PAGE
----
Why Multiscreen Marketing Matters

May 15, 2015

If your mobile marketing strategy relies largely on creating a great mobile-friendly experience for your visitors, chances are, you’re missing a critical component: targeting multiscreen usage.  After all, statistics show that as  many as 90% of internet users use multiple screens throughout the day, often simultaneously. Reaching these users with a targeted message tailored to the multiscreen experience is crucial in ensuring that you’re reaching your visitors in the right way at the right point in the sales funnel.

To use multiscreen marketing effectively, you’ll need to understand how and when your customers are reaching your site using various devices. For instance, a customer may be watching TV while surfing the web on their phone. If a commercial for one of your products catches their attention, they may turn to their phone to find out more information.  Once they’ve decided to buy, they might switch to their tablet or PC for more in-depth research or to complete the transaction.

To capitalize on this, you’ll not only need to create a cohesive and consistent marketing message across multiple platforms, you’ll also need to help your visitor stay in step with what they’ve already done.  If a visitor needs to start at the top of the sales funnel every time they switch devices, you’re introducing multiple opportunities for them to lose interest and abandon their purchase.

Recognize Your Customers

In order to effectively target and guide your customers across multiple devices, you’ll need a way to recognize them each time they visit your site, regardless of the device they’re currently using. With the right approach, you can keep the visitor on a clear path towards conversion, reducing the risk that they’ll change their minds or look elsewhere.

There are two common approaches to tracking visitors across multiple devices: deterministic and probabilistic.  Deterministic approaches include allowing users to log in; this is the most straightforward and definitive way to clearly identify who a visitor is and track what they’ve already done. The drawback to this approach is that users are often reluctant to create an account or log in until they’ve reached a crucial point in their decision making.  Visitors will expect to be able to find the information they need to make a decision without having to sign in.

Probabilistic methods use statistical analysis to create a reasonable best guess as to a user’s identity. Information used can include IP addresses, location, and usage behaviors to try to pinpoint and identify a particular user across devices.  The approach is not foolproof, of course, but it can certainly help bridge the gap between no data and definitive data. Even if you’re using a deterministic system, you’ll likely want to implement a probabilistic strategy as well to cover those users who have not created an account or who have not yet logged in.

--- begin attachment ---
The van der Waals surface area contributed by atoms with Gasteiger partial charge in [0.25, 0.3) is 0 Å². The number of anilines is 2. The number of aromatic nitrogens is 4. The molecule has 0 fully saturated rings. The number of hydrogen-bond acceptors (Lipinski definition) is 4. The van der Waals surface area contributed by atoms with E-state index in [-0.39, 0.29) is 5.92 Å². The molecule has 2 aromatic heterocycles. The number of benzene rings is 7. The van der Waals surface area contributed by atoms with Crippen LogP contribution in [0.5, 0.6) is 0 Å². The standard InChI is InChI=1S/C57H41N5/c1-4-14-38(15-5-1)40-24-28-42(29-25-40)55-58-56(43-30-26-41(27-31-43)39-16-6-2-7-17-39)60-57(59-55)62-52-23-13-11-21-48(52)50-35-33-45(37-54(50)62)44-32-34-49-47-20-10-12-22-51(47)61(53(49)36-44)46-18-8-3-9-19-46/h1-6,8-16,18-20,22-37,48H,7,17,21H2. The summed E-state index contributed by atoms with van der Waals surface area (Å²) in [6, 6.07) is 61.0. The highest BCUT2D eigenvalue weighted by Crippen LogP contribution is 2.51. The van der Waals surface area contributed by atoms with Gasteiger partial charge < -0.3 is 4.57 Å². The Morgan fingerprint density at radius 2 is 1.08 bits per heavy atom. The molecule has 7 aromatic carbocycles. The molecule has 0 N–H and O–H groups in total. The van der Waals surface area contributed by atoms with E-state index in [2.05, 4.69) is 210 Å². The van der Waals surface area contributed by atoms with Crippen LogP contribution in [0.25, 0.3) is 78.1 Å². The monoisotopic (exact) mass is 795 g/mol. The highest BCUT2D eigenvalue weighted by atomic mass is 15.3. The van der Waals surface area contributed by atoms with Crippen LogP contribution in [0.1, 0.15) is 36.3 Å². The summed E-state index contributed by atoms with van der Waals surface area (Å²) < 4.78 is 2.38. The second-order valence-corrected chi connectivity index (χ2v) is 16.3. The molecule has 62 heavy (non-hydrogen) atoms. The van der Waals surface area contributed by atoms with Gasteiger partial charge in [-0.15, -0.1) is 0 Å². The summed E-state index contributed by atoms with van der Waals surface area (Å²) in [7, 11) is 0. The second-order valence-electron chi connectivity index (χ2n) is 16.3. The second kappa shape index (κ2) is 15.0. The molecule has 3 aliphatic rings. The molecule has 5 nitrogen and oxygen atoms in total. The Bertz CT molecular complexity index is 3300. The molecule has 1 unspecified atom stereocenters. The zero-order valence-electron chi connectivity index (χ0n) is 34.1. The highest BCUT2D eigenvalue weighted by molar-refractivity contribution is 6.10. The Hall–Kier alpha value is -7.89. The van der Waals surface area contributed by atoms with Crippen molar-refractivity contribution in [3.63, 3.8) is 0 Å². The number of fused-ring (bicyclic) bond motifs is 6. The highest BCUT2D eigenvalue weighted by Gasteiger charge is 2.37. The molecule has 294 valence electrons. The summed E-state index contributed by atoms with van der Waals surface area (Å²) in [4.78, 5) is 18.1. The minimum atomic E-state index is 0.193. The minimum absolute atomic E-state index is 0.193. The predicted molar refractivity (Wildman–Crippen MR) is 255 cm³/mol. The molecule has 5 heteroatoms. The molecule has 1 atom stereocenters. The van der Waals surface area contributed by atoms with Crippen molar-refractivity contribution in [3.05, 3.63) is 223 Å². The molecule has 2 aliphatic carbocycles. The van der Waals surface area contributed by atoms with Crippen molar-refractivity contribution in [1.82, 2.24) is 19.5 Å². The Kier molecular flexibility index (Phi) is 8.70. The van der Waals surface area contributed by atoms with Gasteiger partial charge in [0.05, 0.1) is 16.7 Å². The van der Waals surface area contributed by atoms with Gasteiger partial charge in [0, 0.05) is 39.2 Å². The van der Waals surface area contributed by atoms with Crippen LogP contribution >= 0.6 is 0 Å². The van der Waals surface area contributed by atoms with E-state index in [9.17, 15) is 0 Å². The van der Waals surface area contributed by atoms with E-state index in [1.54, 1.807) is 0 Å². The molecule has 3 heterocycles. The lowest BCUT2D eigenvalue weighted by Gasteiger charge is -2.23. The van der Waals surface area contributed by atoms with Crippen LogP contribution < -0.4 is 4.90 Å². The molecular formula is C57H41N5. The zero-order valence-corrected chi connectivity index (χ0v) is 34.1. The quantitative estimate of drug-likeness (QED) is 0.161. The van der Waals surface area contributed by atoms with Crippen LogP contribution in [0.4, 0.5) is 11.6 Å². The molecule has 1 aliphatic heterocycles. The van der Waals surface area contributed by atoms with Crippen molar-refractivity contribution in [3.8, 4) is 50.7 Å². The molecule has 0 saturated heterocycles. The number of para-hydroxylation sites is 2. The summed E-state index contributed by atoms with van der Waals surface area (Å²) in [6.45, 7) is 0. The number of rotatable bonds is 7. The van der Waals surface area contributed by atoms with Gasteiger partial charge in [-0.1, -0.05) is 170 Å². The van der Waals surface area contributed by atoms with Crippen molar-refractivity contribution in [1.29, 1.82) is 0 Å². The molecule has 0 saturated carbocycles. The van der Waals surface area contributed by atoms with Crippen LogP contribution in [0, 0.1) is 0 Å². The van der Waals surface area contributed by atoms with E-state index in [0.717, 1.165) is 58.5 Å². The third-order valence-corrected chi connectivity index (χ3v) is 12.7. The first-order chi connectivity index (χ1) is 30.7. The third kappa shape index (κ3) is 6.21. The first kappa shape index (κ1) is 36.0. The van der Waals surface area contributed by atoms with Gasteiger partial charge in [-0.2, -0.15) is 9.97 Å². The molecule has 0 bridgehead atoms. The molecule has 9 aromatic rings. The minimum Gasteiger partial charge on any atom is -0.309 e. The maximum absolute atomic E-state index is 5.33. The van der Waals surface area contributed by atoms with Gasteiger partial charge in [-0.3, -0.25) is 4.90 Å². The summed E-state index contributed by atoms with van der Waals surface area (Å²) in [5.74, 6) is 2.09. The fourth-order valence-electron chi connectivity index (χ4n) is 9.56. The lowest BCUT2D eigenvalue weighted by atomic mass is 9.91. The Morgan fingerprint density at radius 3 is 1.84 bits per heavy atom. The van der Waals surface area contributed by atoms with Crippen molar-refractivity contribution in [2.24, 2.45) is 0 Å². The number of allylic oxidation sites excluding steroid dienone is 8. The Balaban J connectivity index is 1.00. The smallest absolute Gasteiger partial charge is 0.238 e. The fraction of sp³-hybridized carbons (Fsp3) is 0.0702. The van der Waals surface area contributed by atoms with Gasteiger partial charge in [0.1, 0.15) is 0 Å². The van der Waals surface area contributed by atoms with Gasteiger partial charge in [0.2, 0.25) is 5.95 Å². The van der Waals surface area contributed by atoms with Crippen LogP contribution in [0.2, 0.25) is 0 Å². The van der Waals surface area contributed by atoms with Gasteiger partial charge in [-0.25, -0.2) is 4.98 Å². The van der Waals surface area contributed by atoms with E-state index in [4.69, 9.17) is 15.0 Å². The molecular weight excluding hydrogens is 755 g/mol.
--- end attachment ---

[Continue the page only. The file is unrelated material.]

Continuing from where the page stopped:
Keeping  Them on Track

Once you’ve started tracking your customers across devices, you can start analyzing the role each kind of device plays in the sales process.  There’s no blanket solution to this – the patterns can vary wildly based on your market, your industry, and even the time of day. Software solutions are available that allow you to collect data about your visitors, which devices they use to access your site, and at which points they switch over to other  devices. By digging through this data, you may be able to identify clear patterns that can help you streamline the process and encourage conversions. For instance, if the data shows that users typically use their mobile devices to research your brand, but switch to their PCs to complete the sale, you can focus on ensuring that influential information is well optimized for the mobile experience.

Conversely, you can use this insight to try to understand why people are switching in the first place. Using the same example, if your data shows that users consistently switch to PCs before making the sale, it may point to a weakness in the mobile experience during the checkout process.  Fine tuning your checkout to create a better mobile experience may result in less switching, and fewer opportunities for abandoned transactions.

Of course, in the era of constant connectivity, multiscreen usage will always exist, no matter how optimized your site may be.  In the end, the best strategy will be to create an excellent user experience for multiple devices while creating a logical pathway for those times that users do decide to switch.

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